The Nobel economist says the health-care bill will cause serious damage, but that the American people can be trusted to vote for limited government in November. . . .
Hoover fellow Gary S. Becker is convinced that Americans don’t really want to go backwards on economic liberty. By Peter Robinson.
Bureaucrats and activists deny nourishment to the world's needy.
We need more research before exposing terminally ill patients to unproven treatments.
With all the waves of bad news about the Obamacare website and the canceled policies, it would be easy to conclude that nothing in this law will ever work — that it’s just too big and complicated and messy. But that’s not the complete picture of the Affordable Care Act rollout. There are a few bright spots — just enough to suggest...
Tuesday, April 22, 2014 Richard A. Epstein Defining Ideas (Hoover Institution) High enrollments offer no assurance that this plan will work. An old saying in the garment business goes like this: “You can’t make up in volume what you lose in money on each ...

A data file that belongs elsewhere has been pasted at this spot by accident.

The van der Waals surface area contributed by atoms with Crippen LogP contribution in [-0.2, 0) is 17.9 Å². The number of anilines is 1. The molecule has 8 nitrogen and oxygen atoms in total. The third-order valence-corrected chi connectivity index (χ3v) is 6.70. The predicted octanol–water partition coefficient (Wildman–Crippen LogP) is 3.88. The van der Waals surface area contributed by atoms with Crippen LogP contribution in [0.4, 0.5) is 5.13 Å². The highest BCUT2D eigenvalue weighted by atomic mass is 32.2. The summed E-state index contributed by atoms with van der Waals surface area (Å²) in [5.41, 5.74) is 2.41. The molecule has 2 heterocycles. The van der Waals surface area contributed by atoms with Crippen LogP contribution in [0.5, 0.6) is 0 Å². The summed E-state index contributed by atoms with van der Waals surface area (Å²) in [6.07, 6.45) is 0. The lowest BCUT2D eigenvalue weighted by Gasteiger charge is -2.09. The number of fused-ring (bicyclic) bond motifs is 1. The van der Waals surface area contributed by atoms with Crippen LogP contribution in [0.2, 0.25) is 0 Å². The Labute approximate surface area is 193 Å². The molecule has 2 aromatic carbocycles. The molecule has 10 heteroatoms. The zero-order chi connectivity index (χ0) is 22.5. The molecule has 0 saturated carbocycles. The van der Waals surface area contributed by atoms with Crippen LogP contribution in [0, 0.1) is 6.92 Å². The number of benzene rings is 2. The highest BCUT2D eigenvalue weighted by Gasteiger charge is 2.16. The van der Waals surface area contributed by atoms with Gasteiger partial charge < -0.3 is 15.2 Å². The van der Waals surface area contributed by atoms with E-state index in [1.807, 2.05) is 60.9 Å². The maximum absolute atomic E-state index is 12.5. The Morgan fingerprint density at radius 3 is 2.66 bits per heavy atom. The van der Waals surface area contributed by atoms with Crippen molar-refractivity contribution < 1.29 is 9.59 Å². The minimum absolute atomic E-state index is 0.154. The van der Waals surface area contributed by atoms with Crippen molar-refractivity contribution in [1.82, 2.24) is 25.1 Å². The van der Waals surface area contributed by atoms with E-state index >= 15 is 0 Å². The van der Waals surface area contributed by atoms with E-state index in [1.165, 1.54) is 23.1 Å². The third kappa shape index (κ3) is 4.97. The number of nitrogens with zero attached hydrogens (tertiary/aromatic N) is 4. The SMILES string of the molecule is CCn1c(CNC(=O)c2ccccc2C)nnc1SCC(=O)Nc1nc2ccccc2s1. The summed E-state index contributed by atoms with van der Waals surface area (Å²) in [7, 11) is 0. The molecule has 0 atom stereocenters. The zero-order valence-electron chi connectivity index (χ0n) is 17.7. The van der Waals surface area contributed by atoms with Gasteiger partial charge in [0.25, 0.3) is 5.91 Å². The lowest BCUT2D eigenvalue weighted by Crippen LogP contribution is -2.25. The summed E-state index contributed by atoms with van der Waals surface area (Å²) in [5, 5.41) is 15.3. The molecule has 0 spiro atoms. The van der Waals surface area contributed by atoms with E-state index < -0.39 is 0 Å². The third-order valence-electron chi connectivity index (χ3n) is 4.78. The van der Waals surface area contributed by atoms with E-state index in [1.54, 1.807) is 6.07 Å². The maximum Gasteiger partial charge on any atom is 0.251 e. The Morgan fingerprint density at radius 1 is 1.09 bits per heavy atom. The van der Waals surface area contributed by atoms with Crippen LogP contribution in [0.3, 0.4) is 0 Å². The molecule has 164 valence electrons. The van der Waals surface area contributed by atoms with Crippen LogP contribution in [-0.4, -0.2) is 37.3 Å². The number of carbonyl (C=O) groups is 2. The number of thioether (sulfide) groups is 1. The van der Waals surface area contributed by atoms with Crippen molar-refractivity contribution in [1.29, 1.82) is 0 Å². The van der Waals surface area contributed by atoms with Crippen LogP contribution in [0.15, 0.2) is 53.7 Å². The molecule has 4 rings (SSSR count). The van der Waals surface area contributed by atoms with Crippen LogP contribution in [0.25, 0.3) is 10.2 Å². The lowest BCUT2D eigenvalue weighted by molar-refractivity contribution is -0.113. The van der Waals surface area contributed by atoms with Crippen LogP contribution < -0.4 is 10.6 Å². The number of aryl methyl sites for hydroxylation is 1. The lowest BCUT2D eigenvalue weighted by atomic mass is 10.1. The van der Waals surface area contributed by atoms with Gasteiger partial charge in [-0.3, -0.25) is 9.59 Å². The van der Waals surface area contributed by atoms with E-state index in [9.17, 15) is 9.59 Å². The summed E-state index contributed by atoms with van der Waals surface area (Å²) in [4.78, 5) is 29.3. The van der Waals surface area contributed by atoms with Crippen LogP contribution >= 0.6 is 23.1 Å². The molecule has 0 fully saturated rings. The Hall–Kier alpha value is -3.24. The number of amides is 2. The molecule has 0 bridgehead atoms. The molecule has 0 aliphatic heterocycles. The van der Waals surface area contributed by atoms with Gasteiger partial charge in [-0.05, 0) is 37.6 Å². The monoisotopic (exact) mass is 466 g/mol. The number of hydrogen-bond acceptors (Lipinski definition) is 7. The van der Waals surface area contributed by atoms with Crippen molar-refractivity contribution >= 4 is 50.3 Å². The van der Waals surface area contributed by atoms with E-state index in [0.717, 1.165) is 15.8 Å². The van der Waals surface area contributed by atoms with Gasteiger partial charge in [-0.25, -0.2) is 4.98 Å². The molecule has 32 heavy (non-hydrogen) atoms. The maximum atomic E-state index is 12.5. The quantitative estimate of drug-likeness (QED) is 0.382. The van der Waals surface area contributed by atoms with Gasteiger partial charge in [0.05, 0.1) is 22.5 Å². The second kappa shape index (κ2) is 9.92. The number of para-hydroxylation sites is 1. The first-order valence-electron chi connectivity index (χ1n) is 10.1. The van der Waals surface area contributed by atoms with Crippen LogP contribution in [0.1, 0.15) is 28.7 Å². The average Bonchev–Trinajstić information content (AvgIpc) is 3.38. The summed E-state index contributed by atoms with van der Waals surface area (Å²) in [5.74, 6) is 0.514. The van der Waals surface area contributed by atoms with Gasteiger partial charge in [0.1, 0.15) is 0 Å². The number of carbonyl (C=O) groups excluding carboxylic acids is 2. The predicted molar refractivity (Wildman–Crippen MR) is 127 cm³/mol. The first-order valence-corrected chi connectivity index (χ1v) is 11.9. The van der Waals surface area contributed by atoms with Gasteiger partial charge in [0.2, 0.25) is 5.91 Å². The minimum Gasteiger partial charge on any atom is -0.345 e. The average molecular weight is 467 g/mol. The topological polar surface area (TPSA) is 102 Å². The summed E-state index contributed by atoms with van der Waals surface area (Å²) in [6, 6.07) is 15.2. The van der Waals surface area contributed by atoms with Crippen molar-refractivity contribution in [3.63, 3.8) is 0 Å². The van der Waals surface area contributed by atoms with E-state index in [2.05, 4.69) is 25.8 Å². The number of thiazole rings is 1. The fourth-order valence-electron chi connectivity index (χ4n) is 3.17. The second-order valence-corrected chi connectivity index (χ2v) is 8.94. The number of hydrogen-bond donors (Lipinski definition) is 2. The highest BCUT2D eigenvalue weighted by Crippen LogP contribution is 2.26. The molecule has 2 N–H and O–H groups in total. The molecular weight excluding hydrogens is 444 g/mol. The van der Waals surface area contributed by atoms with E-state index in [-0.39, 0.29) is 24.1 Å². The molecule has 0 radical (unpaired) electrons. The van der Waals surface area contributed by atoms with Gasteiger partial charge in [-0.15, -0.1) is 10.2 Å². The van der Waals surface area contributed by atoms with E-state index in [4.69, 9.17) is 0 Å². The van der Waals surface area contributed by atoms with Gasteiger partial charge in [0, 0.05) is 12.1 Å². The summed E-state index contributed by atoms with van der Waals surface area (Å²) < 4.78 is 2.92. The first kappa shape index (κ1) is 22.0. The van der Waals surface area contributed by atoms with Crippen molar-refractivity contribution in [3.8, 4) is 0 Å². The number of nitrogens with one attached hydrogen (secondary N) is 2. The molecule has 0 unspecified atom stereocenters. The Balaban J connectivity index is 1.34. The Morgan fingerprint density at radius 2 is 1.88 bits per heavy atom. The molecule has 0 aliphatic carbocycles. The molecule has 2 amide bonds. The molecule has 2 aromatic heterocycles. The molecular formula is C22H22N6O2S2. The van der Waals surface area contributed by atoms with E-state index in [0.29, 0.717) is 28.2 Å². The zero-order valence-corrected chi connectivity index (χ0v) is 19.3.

“Off-label” drug promotion saves lives. So why does the FDA forbid it?
By paying doctors less than they’re willing to accept, an unelected panel will quietly restrict medical care. By Scott W. Atlas.
Environmentalism today rejects science and technology, ensuring abject misery for the poorest on our planet.
Why is the federal government locking unwilling citizens into Medicare?
China has come to Africa. Can U.S. policy makers find ways to mesh, not clash, with Beijing’s interests? By Christopher C. Starling.
Do needle-exchange programs ward off disease—or consign addicts to death on the installment plan?
The factors underlying disparities in treatment
Time for a structural and philosophical shift. To listen to Mark Dybul and Tod Lindberg, click below.
Regulation and risk aversion hinder advancement
Medical science won't support smoking
Hoover scholars examine the patient.
Reasons for resisting the push to limit medical care